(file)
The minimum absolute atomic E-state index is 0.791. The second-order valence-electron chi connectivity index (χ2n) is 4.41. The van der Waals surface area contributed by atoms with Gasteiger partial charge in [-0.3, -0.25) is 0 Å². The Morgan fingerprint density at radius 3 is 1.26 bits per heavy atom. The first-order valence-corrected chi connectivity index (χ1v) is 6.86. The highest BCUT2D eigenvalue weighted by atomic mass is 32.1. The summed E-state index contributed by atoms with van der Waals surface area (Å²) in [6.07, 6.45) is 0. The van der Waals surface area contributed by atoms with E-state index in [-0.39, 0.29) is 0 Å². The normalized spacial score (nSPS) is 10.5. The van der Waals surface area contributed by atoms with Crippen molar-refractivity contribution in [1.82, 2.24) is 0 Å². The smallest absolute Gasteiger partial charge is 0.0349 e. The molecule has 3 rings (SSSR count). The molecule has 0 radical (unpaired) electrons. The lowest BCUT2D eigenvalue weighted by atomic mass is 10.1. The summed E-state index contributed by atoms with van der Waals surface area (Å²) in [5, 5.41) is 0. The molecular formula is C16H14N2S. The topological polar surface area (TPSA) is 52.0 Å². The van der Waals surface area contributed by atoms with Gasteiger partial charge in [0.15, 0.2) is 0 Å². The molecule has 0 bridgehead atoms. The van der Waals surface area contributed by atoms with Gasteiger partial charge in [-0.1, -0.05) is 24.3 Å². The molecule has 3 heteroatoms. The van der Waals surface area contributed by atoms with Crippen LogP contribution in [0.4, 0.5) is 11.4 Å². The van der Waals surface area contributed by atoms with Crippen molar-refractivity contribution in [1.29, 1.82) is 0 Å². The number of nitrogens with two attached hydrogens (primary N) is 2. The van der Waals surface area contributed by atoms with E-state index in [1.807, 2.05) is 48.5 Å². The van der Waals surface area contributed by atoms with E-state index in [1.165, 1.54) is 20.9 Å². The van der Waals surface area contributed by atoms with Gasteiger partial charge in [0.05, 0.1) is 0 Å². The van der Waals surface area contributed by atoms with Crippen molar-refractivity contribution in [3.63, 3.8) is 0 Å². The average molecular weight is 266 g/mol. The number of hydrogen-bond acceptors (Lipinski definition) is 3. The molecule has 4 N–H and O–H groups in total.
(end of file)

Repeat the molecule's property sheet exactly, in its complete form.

The minimum absolute atomic E-state index is 0.791. The second-order valence-electron chi connectivity index (χ2n) is 4.41. The van der Waals surface area contributed by atoms with Gasteiger partial charge in [-0.3, -0.25) is 0 Å². The Morgan fingerprint density at radius 3 is 1.26 bits per heavy atom. The first-order valence-corrected chi connectivity index (χ1v) is 6.86. The highest BCUT2D eigenvalue weighted by atomic mass is 32.1. The summed E-state index contributed by atoms with van der Waals surface area (Å²) in [6.07, 6.45) is 0. The van der Waals surface area contributed by atoms with E-state index in [-0.39, 0.29) is 0 Å². The normalized spacial score (nSPS) is 10.5. The van der Waals surface area contributed by atoms with Crippen molar-refractivity contribution in [1.82, 2.24) is 0 Å². The smallest absolute Gasteiger partial charge is 0.0349 e. The molecule has 3 rings (SSSR count). The molecule has 0 radical (unpaired) electrons. The lowest BCUT2D eigenvalue weighted by atomic mass is 10.1. The summed E-state index contributed by atoms with van der Waals surface area (Å²) in [5, 5.41) is 0. The molecular formula is C16H14N2S. The topological polar surface area (TPSA) is 52.0 Å². The van der Waals surface area contributed by atoms with Gasteiger partial charge in [0.15, 0.2) is 0 Å². The molecule has 0 bridgehead atoms. The van der Waals surface area contributed by atoms with Gasteiger partial charge in [-0.1, -0.05) is 24.3 Å². The molecule has 3 heteroatoms. The van der Waals surface area contributed by atoms with Crippen LogP contribution in [0.4, 0.5) is 11.4 Å². The van der Waals surface area contributed by atoms with Crippen molar-refractivity contribution in [1.29, 1.82) is 0 Å². The number of nitrogens with two attached hydrogens (primary N) is 2. The van der Waals surface area contributed by atoms with E-state index in [1.807, 2.05) is 48.5 Å². The van der Waals surface area contributed by atoms with E-state index in [1.165, 1.54) is 20.9 Å². The van der Waals surface area contributed by atoms with Gasteiger partial charge in [0.05, 0.1) is 0 Å². The van der Waals surface area contributed by atoms with Crippen molar-refractivity contribution in [3.63, 3.8) is 0 Å². The average molecular weight is 266 g/mol. The number of hydrogen-bond acceptors (Lipinski definition) is 3. The molecule has 4 N–H and O–H groups in total.